The synagogue folks make their way home, walking through the throng of bikes and other vehicles. He finds a park bench from which to watch and by the time it is 11 P.M. he decides he may actually have to walk back to his hotel room. On the way back he eventually sees a car and manages to catch a ride but cannot really communicate with the older driver who sounds as if he is speaking Russian. Our tourist decides the man must have attended school before English became required in the Israeli school system. Our tourist uses his limited Hebrew to thank the man when he gets out in front of his hotel.

The next day, Monday, he is surprised to again see many people out bike-riding, and very few cars on the streets. Again, businesses are closed, and many people are having picnic meals in the park. Some have picnic baskets attached to their bicycles and others pull their meal in a child's red wagon. Our tourist is in awe.

Being very health oriented and green-minded, he cannot wait to get home and tell his friends about this wonderful Israeli holiday that promotes exercise and an abstinence from vehicles that pollute the air with fossil fuels. As someone who tries to keep up on these sort of things he cannot believe he was unaware of the holiday's existence. He thinks it must be something relatively new, but on the other hand, the traditions seem to be well established, so maybe the the holiday is not new. When he gets back to the U.S. he plans to try to start something like this in his home state of California. He begins thinking of catchy names by which the new holiday could be called, and then momentarily wonders what the Israelis call their holiday.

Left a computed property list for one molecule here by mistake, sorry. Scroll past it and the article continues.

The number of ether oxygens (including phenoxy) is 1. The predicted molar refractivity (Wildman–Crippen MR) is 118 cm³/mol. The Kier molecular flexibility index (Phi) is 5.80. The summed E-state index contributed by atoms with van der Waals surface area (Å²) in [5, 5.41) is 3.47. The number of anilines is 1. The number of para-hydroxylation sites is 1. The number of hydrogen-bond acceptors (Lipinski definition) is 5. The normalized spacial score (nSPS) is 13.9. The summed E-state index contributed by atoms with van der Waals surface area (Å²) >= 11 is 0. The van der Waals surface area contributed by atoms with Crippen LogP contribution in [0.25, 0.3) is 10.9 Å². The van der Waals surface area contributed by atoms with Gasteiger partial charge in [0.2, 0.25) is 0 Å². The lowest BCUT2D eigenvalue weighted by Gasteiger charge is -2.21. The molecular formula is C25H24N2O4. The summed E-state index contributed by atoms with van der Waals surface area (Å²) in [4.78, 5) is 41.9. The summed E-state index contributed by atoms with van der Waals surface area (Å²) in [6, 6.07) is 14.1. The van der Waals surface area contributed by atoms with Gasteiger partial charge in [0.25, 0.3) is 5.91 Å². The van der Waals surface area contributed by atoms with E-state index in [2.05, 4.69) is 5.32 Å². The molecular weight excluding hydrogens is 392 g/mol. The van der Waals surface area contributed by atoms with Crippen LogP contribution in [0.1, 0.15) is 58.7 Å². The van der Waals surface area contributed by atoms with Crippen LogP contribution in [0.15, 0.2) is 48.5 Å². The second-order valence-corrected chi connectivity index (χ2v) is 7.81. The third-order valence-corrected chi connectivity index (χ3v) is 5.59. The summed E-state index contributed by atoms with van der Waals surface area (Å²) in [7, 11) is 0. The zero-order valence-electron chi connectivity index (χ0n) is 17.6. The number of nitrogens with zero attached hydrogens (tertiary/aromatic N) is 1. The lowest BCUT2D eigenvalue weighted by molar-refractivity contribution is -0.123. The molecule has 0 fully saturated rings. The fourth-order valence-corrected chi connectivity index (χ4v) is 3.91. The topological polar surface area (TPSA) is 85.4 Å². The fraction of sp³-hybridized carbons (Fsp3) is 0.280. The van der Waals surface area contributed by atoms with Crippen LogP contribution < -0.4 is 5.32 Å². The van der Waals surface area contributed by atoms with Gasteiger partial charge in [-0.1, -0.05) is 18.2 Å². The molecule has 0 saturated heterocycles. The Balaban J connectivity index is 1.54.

He also noticed a few people going to synagogues again; then he remembered he heard somewhere that some Jews pray three times a day, every day. He decided some of these Jews were probably taking advantage of the bike-riding holiday to go to synagogue even if they did not always pray three times per day. He found himself thinking they were probably lazy and should be ashamed of themselves for not getting out and supporting this day that honors exercise and ecology. After all, they could pray anytime but how often does someone get a day off to exercise and show their support for ecology? What a modern, forward-thinking country, this Israel.

July 2016 NOTE:  I posted this several years ago.  At the time I thought everyone would "get it," but I have since learned that is not the case.  So, for the record, there is no such thing as an Israeli National Bike Riding Day.  This was a satirical post describing Israel on Yom Kippur, the holiest day in the Jewish calendar and a day of fasting.  Israel is the Jewish state, nonetheless when in Israel on Yom Kippur one will see more secular than religious activity - primarily bike-riding and picnics.


  1. So...when are you getting a bike so you can take part!? lol

  2. Bike riding day seems awesome. I think you should get a pair of rollerblades for the next one. I hope you're feeling better, by now.

  3. Okay, for those who are extremely Judaism-challenged, the day described in the above post was Yom Kippur. And, yes, unless you are somewhere like Jerusalem, those partaking of secular activities way outnumber those who are fasting and praying. And, no, it is not a new holiday.